For most people a home purchase will be the single largest spend of their lives. Ironically, the home purchase is also the purchase over which they’ll have the least control. Oh sure, you spend countless hours and days poring over the details surrounding your home’s location, proximities, amenities, and construction, but ultimately, once you’ve set your heart on “that” home you hand off much of the control to a third party in the hopes that they care about winning that home as much as you do. Spoiler. They don’t. I mean how could they? They won’t be living in it. They won’t be building in it. The home is going to be yours, not theirs.
It’s for this reason that Myrean has gained so much traction. The traditional home buying model just isn’t all that attractive. The article, “Mistakes Were Made: Contract and Procedural Errors of the Undertrained Agent,” from Wisconsin Real Estate Magazine, Volume 34, No. 5, speaks to this dynamic. According to the issue, page 9, “Often the top complaints from respondents are transactional issues caused by untrained or undertrained agents. Frequently, these complaints are pinned on new or newer agents.”
Having a qualified and caring realtor can be very beneficial, but choosing the wrong realtor (as in any profession) can cause problems. Here are some examples of what buyers have experienced, so don’t worry, we have your back.
A buyer agent sends an amendment to the seller agent after the buyer’s home inspection. The purpose? To amend the terms of the contract after the inspection revealed defects not previously identified. Specifically, to draft a price reduction. However, for the sake of time, the buyer agent sent the request for amendment to the seller agent over text message. The seller agent responded by stating that he understood and that they would be fine with drafting the price reduction amendment to the deal the following day which would post-date the inspection contingency deadline.
When the next day arrived (and after the contingency had already expired) the seller agent stated that there would be no allowance for any amendments in the deal due to inspection because the deadline had passed. The seller agent had clearly misled the buyer intentionally. IF the buyer agent had pressed forward and submitted a notice of defect within the contingency deadline time allotted the seller would have been forced to come to the table to make an agreement or other agreed upon concession. Because the exchange occurred over text, there could be no clear ruling as to the favor or contractual legitimacy of the text message exchange without legal arbitration.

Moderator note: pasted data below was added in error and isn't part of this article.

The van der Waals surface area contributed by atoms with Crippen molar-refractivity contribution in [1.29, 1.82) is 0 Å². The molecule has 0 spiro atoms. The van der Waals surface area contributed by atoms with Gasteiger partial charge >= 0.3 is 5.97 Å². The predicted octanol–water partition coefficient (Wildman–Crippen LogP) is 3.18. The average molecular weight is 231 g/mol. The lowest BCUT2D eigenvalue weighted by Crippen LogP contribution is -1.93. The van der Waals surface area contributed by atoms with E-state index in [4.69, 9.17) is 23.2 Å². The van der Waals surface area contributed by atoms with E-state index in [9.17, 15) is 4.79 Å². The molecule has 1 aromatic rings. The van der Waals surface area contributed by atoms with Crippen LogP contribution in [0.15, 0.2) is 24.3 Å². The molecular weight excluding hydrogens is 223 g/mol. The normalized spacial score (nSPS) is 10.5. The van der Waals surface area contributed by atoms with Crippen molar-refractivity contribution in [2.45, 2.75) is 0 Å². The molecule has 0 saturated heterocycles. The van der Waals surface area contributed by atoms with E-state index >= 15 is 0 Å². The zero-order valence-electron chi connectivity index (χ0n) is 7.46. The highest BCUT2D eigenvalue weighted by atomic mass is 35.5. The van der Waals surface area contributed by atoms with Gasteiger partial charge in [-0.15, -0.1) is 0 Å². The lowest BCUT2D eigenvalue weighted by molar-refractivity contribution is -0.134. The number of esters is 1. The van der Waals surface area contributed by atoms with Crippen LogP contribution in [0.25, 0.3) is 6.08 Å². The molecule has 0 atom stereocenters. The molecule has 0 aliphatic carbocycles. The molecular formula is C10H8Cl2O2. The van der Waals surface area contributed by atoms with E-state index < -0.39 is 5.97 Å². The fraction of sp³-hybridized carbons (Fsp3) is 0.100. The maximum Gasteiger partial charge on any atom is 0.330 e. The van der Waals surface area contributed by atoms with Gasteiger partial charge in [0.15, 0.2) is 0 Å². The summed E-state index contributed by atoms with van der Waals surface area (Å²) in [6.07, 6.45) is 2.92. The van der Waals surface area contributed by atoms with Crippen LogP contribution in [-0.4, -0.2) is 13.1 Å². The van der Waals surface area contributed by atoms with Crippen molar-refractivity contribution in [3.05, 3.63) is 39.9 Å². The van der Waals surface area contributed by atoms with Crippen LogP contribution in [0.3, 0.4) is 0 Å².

This is a perfect example of contingencies can be missed. While texting can be convenient, actual contract stipulations should never be exchanged or discussed over text message. If the proper forms had been used and the contingency deadline for inspection and defects abided, the legal mess would have been avoided.
This scenario is similar to the first in that the buyer and buyer agent noted some home defects after the home inspection was completed. However, the buyer agent failed to submit an official “Notice of Defects.” In its place the agent merely submitted the inspector’s report, which only includes the inspector’s comments on various components of the home. The official section entitled, “Notice of Defects” is used to specifically outline defective areas of the home for the purpose of amending a contract prior to the expiration of the home inspection contingency.
Because the buyer agent did not sufficiently attach the report and sufficiently detail the impact of report findings on the initial terms of the contract in this line 27:
Line 27 on the WB-41 Notice Relating to Offer to Purchase: The attached ________________ is/are made part of this Notice.
and because the buyer agent failed to properly execute this within the home inspection deadline, the buyer had no further recourse but to contact an attorney and let them arbitrate to a point of mutual finding.
A buyer was attempting a short sale. But the “buyer agent did not use the Addendum SSO, which includes a provision for making the buyer’s offer deadlines run from the lender’s acceptance of the short sale agreement.” During this time the agent told the buyer to order an appraisal and home inspection prior to the lender’s approval. The buyer also notified her landlord that she would not be re-signing the lease.
Once the bank reviewed the deal, they rejected the short sale and the buyer was left with an appraisal and inspection she paid for but didn’t need because the bank rejected the entire short sale! And because she was advised adequately, she made preparations for ending her current rental contract, which left her without a home! Small oversights can lead to BIG inconveniences and frustrating cash losses.
These are just three quick scenarios out of hundreds, which illustrate some of the frustrating situations buyers have found themselves in. The good news, is this is what Myrean does BEST! Myrean manages your paperwork and deadlines and communicates all this information to you with more than adequate time to prepare. Never again do you have to rely on anyone but yourself to see to the successful purchase or sale of your home! Finally, you have all the tools you need to root out mistakes, self-manage, and protect yourself from buyer pitfalls!
Happy Buying and Selling!
Your Myrean Staff!